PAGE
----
March 2006

Hi- My father-in-law (living in Rossmoor, currently) is getting more fragile and would like to live in an assisted living residence close to us (5 mile radius from Albany/Berkeley). Does anyone have any recommendations for a decent place that is not horribly expensive and in the area? Additionally, does anyone know of a short term assisted living residence (month- long is okay) while he recuperates from a bad fall? Thank you for your replies. Eugenie

You say your father has asked for an assited living facility because he's getting frail. If you are interested in alternatives, there are ways he can live independently with some precautions for his state. I've heard about a system that basically uses motion sensors and a computer to track the status of seniors in their homes-- checks things like if they've taken their medication, daily activities, etc. and reports to you if there are any changes you need to know about that could indicate a fall, illness, if it's too cold or hot in the home, etc. If this sounds like it could be an appealing and workable option for you, check out QuietCare online. If not, I'm sorry I couldn't be more helpful! Jessica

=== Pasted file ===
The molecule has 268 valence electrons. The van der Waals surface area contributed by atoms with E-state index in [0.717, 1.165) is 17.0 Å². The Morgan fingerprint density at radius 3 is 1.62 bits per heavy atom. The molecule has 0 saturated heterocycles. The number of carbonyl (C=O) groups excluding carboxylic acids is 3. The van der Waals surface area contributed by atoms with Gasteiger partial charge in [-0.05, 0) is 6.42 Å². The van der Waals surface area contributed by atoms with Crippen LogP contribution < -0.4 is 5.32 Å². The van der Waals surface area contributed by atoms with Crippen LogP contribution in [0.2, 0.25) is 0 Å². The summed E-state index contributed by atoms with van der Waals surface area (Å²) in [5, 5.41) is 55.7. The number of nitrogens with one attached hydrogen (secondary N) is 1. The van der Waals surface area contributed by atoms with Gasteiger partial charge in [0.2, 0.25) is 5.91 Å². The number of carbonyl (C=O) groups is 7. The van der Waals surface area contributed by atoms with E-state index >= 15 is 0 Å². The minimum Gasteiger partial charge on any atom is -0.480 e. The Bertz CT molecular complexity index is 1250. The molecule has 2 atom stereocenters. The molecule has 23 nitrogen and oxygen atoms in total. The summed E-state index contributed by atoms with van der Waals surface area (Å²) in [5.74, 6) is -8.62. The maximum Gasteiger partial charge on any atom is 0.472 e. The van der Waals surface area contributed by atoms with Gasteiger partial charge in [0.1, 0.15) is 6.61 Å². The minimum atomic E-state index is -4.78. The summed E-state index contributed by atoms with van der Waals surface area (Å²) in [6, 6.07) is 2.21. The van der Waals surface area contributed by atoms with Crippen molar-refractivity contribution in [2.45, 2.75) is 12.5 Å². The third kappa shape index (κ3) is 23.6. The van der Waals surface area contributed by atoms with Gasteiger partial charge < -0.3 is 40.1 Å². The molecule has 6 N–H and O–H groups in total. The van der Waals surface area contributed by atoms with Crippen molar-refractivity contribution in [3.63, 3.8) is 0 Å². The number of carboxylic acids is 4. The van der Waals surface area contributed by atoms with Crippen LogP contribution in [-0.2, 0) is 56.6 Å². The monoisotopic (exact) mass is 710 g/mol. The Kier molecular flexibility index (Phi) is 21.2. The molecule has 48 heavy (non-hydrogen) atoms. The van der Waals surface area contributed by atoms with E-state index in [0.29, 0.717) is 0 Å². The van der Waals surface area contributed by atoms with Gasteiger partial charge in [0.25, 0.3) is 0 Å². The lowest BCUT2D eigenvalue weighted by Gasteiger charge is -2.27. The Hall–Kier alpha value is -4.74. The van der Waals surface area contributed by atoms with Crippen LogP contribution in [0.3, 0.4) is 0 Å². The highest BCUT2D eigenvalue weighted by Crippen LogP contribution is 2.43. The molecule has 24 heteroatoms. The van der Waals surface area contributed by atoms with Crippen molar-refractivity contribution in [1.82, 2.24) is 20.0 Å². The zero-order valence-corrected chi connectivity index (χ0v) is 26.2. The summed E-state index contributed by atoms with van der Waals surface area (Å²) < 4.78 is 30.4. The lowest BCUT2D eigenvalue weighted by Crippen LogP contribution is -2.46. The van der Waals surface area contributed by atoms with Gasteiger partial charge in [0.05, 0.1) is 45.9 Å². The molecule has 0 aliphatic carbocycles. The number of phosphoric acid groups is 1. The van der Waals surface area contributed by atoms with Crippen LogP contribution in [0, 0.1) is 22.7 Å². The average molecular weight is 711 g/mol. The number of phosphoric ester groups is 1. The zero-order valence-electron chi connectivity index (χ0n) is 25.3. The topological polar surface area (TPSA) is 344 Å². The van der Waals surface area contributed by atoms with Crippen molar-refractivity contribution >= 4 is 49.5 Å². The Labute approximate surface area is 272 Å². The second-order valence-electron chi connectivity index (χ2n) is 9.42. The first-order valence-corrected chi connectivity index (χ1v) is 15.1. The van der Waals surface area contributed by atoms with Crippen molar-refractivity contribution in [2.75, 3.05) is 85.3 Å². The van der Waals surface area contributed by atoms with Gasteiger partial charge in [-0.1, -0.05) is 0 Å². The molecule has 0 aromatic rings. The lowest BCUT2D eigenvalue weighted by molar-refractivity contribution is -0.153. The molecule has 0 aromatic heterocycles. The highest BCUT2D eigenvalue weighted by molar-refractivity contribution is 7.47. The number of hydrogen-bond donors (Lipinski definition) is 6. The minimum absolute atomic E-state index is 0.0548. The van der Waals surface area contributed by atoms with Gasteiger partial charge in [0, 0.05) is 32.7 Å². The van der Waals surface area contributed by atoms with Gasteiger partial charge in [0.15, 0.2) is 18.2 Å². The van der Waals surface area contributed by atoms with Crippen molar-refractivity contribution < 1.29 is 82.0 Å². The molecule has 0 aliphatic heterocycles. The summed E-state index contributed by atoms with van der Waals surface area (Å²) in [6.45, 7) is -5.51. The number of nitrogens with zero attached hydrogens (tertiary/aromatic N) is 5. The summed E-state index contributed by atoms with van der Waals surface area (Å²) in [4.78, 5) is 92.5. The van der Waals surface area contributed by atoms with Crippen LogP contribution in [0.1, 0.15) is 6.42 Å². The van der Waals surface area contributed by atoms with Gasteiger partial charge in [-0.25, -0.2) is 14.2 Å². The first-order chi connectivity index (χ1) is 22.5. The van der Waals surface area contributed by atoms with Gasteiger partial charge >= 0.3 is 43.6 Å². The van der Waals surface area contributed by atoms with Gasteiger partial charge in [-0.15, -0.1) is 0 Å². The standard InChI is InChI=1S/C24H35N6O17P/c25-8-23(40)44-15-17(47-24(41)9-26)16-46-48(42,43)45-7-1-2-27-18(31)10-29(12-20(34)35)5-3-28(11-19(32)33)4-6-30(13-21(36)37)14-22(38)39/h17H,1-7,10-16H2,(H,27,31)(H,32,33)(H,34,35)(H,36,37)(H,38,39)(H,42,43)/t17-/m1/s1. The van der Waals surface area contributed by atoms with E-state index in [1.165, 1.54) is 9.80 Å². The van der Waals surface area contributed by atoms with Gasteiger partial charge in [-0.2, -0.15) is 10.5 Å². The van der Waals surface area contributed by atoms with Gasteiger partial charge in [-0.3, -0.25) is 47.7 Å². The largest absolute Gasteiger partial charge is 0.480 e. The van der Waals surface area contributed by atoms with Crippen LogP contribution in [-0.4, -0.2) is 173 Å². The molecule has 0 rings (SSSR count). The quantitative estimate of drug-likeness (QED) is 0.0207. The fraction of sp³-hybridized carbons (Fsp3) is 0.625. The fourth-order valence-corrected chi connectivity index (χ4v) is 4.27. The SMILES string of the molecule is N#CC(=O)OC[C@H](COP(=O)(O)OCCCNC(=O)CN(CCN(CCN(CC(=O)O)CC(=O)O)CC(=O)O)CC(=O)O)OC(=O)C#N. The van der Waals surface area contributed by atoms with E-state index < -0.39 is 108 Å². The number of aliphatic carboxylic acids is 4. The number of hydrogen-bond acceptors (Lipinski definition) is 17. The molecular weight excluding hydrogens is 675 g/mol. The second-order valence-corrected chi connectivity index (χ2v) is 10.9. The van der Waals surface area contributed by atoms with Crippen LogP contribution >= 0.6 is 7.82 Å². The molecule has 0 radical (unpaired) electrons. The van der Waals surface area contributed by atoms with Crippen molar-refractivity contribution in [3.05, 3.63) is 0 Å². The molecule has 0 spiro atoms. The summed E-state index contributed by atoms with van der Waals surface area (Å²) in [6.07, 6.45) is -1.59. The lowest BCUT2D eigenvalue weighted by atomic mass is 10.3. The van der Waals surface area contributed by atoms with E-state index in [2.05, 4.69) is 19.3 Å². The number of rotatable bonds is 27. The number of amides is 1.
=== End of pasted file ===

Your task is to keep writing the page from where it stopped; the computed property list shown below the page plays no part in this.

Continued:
Many assisted living evnironments have rooms for temporary stays while someone is recovering from an injury. You could check with Claremont House or Piedmont Gardens in Oakland. Generally the larger facilities will be the ones to offer this option. Assisted living situations are not inexpensive, but, after all, you are paying for 24 hour care. The pricing will really depend on the amount of assistance someone requires. Please contact me if you need help selecting one: there's lots of assistance through CANHR ( they have ratings on assisted living facilities and also information on how to select one. Joanna Smith, LCSW, MPH, Healthcare Liaison. ( joanna
We have just been through the temporary recuperation from a fall part of your question with our frail elderly. The over 60 clinic on Ashby X Sacramento is helpfull. A nurse took us aside and quietly recommended that we drive the extra time over to the Rounseville. (40th X Broadway) It was an inconvenient commute from Berkeley for us twice a day was all we could manage with kids etc. They were very nice and she liked the taste of the food. They pureed everything to avoid choking problems....she missed the texture of course and was anxious to get home and have a martini, but they were very good there and trained us in fragile skin care etc..... I think all of these places are depressing and scarey. Maybe there is a better place but that is what someone in the know recommended to us. It is very clean and the staff is sweet.